Joining a book club is intimidating. It’s jumping into a community of like minded people who share a commitment to something bigger than themselves and want to discuss it. This is the mindset that I kept when jumping into the Goodreads group Our Shared Shelf.
January’s pick was Gloria Steinem’s ‘My Life on the Road.’ It’s a peek at the life of an iconic women’s rights activist and inspiring leader who experienced the world out on the road. In these pages she recounts how various anecdotes changed her way of thinking and became part of her.
This post starts off a monthly roundtable where we discuss the book of choice. We’ll touch upon things we liked, things that we will carry with us for ages to come, and things that just didn’t work for us. Nothing is off limits. Let’s talk about it!
Overall thoughts of the book?
Overall, Gloria Steinem’s book My Life on the Road is a disjointed companion piece to a woman’s love for travelling. In these pages she gave us a glimpse into all sorts of facets of her time on the road. She took us on a journey through her childhood, weeks spent with her family exploring America. She also helped us trek through the changing tide of the feminist movement with inspirational insights from the people she met. Her commitment to what she believed in makes one want to go out and experience the world on their own. The biggest let down of the book is its nonlinear format of events. It left one confused when she jumped from one time to another without a proper hand off from one topic to the next. I found losing focus and starting over quite often because of this.
From as unbiased perspective I can have given the nature of social media and how it’s not quite possible to let Gloria’s recent comments cloud my opinion of the woman who I met in My Life on the Road with the one who is presently campaigning hard for Hillary Clinton; the Gloria I met in this book was fascinating and just the right amount of rambler that I like from narration about personal travels. A bit disjointed in a jarring way from story to story, but sometimes that’s how people process and tell their stories if speaking and so not necessary a negative, but definitely could be seen as a turn off for readers in need of segues and transitions. Ultimately, I would recommend the book for a look at someone, in particular a feminist, who from the moment she stepped into a professional capacity fought, still fights brilliantly to be seen as an equal in a male-dominated world.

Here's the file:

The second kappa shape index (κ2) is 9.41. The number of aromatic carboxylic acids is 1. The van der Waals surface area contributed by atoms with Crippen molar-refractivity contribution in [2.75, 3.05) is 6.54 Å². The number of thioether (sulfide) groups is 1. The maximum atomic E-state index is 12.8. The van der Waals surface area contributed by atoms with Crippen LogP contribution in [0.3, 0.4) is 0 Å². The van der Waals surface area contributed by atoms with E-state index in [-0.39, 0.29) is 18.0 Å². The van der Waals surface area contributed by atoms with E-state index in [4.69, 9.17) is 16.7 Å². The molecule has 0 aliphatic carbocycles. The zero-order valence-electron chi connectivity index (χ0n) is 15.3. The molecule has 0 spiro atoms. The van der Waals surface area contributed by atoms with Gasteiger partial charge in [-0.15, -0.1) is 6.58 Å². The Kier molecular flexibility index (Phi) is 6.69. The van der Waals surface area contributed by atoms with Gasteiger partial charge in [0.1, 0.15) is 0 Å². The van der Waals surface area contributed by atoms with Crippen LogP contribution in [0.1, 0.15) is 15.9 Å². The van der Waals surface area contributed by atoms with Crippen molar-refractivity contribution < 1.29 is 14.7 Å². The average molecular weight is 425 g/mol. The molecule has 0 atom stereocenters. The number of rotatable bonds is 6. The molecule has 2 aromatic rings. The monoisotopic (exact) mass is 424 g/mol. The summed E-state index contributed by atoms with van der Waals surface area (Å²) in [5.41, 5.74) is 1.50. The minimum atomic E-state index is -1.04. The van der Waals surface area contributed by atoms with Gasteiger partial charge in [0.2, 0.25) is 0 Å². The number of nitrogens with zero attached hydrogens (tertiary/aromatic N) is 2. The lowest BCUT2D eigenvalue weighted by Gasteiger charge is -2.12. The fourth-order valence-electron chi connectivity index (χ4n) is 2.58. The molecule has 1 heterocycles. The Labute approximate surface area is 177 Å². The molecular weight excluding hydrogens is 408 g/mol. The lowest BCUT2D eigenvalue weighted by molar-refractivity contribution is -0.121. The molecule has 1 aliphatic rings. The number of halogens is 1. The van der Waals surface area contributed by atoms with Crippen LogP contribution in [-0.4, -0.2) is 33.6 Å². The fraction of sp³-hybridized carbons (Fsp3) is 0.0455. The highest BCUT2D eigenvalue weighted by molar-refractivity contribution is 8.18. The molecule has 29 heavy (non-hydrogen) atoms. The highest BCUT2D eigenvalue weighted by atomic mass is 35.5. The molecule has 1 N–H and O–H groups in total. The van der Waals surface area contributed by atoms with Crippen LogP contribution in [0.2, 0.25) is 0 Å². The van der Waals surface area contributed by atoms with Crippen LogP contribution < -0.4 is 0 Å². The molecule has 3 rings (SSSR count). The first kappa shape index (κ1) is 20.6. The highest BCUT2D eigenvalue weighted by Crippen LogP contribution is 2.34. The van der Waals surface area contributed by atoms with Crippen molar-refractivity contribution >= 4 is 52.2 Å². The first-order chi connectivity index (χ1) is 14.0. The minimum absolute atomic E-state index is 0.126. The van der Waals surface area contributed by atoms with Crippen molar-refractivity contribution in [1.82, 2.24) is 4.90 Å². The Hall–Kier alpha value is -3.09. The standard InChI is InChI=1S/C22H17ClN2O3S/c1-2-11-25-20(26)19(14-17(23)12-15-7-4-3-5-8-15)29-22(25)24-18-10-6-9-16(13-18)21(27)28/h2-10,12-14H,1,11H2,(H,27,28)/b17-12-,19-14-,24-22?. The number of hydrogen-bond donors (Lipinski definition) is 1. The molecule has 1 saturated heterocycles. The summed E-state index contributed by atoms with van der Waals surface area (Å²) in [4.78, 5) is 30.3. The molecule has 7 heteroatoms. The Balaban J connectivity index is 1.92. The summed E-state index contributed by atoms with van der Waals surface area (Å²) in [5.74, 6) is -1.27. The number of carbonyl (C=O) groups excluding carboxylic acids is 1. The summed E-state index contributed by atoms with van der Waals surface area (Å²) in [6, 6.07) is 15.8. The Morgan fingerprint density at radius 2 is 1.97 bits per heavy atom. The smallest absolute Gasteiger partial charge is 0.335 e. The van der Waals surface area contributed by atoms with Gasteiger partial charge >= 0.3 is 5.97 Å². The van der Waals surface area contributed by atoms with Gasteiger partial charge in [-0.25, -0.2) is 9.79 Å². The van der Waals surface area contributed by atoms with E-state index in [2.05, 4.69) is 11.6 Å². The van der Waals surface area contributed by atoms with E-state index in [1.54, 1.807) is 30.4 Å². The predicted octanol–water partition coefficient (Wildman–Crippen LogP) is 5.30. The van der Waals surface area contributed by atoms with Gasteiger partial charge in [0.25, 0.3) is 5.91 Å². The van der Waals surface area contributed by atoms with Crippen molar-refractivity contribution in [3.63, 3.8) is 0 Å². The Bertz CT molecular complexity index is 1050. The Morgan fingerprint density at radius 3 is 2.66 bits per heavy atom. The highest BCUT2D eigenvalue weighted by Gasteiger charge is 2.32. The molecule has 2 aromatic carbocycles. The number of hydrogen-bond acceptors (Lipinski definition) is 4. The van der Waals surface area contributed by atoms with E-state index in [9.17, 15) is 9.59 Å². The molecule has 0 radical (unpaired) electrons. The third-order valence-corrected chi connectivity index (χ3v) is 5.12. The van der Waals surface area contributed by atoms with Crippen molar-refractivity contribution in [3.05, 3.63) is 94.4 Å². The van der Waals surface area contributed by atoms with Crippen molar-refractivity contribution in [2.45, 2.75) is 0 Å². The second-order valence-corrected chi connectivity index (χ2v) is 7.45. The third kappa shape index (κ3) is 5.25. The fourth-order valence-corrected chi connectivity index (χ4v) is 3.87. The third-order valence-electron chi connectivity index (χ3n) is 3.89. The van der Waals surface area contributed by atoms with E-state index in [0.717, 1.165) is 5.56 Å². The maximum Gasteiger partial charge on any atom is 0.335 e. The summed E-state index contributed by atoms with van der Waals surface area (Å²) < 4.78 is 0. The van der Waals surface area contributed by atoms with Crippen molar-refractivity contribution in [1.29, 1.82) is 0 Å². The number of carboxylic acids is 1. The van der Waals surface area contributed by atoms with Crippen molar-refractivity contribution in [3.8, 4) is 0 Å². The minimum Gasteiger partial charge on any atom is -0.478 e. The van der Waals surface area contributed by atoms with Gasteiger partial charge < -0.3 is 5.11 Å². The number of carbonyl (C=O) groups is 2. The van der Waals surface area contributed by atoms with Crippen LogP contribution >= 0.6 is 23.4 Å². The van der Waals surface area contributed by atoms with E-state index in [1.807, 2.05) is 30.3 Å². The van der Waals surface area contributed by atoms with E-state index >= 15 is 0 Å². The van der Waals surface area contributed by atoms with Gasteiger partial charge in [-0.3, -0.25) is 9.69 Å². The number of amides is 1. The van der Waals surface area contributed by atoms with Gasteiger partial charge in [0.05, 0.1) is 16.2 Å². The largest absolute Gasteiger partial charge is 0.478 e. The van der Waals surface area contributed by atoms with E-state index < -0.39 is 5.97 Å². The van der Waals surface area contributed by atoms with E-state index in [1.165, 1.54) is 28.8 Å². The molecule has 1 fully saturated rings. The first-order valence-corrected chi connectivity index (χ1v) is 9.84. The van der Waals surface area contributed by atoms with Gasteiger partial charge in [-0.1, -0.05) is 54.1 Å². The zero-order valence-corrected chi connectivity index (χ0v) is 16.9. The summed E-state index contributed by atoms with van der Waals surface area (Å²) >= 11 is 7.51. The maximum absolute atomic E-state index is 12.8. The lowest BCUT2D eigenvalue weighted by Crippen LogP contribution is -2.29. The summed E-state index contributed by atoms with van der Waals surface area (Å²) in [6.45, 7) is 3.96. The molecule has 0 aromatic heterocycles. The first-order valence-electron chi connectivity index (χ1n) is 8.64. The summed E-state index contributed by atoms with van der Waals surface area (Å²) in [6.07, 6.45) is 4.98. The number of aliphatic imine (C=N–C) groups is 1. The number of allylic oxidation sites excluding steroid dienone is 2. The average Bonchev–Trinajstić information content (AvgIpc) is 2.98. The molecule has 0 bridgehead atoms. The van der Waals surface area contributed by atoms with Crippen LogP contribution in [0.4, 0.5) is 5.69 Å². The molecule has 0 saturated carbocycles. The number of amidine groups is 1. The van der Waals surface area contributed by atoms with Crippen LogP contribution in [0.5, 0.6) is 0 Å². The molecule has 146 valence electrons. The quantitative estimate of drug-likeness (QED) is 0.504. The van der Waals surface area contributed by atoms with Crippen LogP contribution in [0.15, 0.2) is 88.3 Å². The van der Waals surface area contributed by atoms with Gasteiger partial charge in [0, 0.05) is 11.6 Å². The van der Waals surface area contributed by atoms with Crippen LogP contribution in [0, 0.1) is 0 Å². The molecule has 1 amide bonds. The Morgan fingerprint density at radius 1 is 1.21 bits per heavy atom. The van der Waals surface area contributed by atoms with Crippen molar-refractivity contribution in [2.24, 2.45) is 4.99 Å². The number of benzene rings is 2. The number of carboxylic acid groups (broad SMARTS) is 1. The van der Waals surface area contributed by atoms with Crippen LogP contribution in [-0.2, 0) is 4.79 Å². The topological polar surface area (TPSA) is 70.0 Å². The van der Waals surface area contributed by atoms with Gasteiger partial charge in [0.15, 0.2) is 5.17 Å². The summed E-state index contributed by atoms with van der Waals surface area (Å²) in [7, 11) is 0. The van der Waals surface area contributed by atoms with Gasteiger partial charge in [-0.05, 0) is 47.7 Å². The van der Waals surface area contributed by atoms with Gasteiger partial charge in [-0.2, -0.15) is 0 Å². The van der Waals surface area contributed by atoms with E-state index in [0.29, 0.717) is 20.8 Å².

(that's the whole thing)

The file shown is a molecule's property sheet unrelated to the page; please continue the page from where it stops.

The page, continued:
I enjoyed it at times, and then, most of the time, I just found it boring. Gloria’s recent comments really didn’t help, either, because, despite my best intentions, they colored my appreciation of her life, in general, and I was reading about her life, not reading fiction. Overall, though, the woman I met in the book didn’t even seem to be the same person to the one campaigning for Hillary. And that’s probably a good thing. I liked the Gloria from the book, she was fun, engaging at times, and though I couldn’t really imagine living the kind of life she’s lived, I appreciated the fact that she did. What I didn’t appreciate so much? The way the story was told. Some people might not need their books to have any kind of structure (I’m not even asking for a linear one), but I do. And this book was just too messy in that respect for me to truly enjoy.
Is the life out on the road for you?
No it is not. I like vacations as much as everyone else. Exploring new areas and meeting people is fun. But I love planning *insert heart eyes*. Flying off at a moments notice without planning hotels, flights, events, or fun activities isn’t the least bit attractive. Not having a schedule more often than not leads to missed opportunities with like minded people. It might have worked for Gloria but it certainly wouldn’t for me.
Suppose that actually, the “wandering organizer” explanation does suit me quite a lot. If I didn’t have children, I’m quite certain that I would always find a way to be going places. My favorite moments in life include exploration of new worlds, albeit in my little Floridian community, the USA or overseas. Frankly, there’s never a time I’m not up for a road trip! Or flying. Or by train. It’s all good. As for the spur of the moment elements, with modern technology, you should go with the flow. You could miss out on so many opportunities to stop over at the Coliseum or take a quick trip to Winchester England or discover little hole in the wall places that you’d miss if you stick to a rigid schedule. On that aspect of adventuring, Gloria and I do agree.